Al-Shabaab extremists are believed to have killed three Christians during an early-morning raid on a primary school about 100 miles from Kenya's border with Somalia last Friday.
Sources told the Christian persecution news outlet Morning Star News that Christian teacher Seth Oluoch Odada, his wife Caroline and fellow Christian teacher Kevin Shari were shot to death in Wajir County in North East Kenya by extremists targeting Kenyans who traveled to the region for work.
The sources explained that the extremists stormed the sleeping quarters of the Qarsa Primary School and proceeded to take the life of the three Christians and also shot at others.
One of the teachers who survived the attack told a worker at Wajir Referral Hospital that one of the assailants said after the attack in the Somali language that "these infidels should be wiped out."
The pastor of the local church attended by the Odadas told Morning Star News that some Christians in the local community have fled the town following the incident due to fear there could be increased violence against Christians in the area.
The pastor, who chose to remain nameless, also explained that he and others believe the act was carried out by militants associated with al-Qaida's Somalia affiliate, al-Shabaab.
"We are very concerned about this selective kind of attack on non-locals who are also Christians in this region," the pastor explained. "Our other church members are not safe. Many of the church members, including teachers, have started fleeing the area to their home villages, and some did not attend the church for the Sunday service."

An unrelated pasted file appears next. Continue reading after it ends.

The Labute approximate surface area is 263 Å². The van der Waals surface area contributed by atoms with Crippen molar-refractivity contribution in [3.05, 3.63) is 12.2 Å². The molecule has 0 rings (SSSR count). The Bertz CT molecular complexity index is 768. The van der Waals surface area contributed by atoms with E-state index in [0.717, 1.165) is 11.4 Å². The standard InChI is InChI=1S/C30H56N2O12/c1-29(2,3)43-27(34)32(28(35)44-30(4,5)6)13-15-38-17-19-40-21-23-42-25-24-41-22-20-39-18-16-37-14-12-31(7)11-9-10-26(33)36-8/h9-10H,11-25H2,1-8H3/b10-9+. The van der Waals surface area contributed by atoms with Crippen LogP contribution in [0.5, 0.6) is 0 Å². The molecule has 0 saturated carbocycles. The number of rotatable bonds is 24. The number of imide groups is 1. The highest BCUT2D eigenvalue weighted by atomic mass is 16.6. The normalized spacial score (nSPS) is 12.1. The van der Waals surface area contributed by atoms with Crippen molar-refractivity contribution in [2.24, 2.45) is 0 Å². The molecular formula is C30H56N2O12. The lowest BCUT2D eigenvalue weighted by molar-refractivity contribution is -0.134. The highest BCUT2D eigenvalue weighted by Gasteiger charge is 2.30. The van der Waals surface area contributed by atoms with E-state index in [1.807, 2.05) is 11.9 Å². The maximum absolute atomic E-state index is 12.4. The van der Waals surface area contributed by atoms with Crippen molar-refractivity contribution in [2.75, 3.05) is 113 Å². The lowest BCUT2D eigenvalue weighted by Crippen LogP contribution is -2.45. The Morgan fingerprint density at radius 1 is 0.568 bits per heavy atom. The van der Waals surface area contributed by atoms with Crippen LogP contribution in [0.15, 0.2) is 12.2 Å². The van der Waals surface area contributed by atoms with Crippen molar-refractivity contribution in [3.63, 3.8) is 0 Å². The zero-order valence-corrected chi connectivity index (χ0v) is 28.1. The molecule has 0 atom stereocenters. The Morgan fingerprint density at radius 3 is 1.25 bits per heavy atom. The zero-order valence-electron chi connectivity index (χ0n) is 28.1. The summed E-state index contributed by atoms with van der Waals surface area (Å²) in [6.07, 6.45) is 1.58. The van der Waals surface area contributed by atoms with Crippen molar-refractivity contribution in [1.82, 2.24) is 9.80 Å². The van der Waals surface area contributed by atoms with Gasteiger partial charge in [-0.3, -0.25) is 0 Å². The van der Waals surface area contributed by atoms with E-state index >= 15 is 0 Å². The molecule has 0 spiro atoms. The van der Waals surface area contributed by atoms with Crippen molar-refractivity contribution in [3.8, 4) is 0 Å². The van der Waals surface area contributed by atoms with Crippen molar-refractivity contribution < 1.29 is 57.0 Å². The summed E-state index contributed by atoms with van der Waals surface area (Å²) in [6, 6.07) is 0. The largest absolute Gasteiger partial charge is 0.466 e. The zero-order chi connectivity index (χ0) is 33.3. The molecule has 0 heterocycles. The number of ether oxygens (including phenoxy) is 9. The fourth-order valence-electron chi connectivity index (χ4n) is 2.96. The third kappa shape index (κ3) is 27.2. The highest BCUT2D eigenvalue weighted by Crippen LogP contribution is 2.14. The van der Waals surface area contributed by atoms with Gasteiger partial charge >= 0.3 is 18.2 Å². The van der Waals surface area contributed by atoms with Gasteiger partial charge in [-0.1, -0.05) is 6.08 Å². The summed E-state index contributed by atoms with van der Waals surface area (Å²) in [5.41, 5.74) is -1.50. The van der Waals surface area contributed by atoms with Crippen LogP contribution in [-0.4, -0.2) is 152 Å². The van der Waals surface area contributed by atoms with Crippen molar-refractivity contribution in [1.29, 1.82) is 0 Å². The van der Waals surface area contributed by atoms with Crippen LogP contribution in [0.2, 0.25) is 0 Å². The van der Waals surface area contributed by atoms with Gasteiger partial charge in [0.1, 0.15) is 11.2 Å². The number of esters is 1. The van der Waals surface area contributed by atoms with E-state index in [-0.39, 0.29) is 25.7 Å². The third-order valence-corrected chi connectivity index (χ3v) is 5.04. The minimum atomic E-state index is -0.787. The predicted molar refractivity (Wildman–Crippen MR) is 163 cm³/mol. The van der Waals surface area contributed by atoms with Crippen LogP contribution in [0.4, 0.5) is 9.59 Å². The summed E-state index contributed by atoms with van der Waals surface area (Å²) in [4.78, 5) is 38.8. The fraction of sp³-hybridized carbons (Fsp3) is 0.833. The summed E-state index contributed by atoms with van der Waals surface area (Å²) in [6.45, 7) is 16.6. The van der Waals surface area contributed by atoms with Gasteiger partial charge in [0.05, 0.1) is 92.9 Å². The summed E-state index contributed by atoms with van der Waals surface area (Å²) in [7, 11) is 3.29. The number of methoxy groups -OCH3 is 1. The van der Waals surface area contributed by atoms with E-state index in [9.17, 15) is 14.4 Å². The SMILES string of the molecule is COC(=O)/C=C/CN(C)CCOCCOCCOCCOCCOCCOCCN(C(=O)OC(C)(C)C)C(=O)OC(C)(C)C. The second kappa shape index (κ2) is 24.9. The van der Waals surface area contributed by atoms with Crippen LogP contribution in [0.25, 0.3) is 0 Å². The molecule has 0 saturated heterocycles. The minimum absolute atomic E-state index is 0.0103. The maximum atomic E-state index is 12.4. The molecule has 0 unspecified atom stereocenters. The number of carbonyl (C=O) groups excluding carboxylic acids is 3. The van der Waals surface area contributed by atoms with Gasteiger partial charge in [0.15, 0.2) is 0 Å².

A source at the hospital said that the teacher was able to survive by playing dead after he was shot in the hand.
According to the Kenyan news outlet The Star, one of the assailants in the attack has been arrested while two others remain at large.
North Eastern Regional Coordinator Mohamud Saleh told the The Star that a team of multi-agency security agents located the suspect.
"Security apparatus are determined to ensure the arrest of those involved in the killing of innocent Kenyans," Saleh said. "I assure Kenyans that we will pursue this matter to the very end. Even if they cross over to Somalia we shall go for them. They will face the consequences."
Because extremists appear to be targeting non-locals, Morning Star News reports that the Wajir branch of the Kenya Union of Post Primary Education Teachers has called for the withdrawal of all non-local teachers in Wajir County if the government is not able to increase security.
Additionally, many non-local teachers have fled the Wajir area.
"We cannot close our eyes as non-local teachers are being butchered," a union official said.
Kenya ranks as the 32nd-worst nation in the world when it comes to Christian persecution, according to Open Doors USA's 2018 World Watch List.
"Most of the persecution of Kenya's Christians comes from the Islamic militant group al-Shabaab," Open Doors explains in a fact sheet. "The group, based in neighboring Somalia, has conducted numerous attacks targeting Christians in Kenya, a majority-Christian country."
Wajir is located 200 miles north of Garissa, a town where another horrendous al-Shabaab attack against Christians occured in 2015.
Nearly 150 Christians were killed and about 79 others were injured when al-Shabaab extremists launched a massacre at Garissa University.
Last June, it was reported that al-Shabaab surpassed Nigeria's Boko Haram to become Africa's deadliest terror group.
According to Quartz Africa, al-Shabaab attacks led to the death of over 4,000 people in the year 2016 alone.
Al-Shabaab isn't the only persecutor of Christians in Kenya. Earlier this year, as many as 35 Christian students were stabbed and beaten by Muslim students at Jamhuri High School in Nairobi because of their refusal to convert to Islam.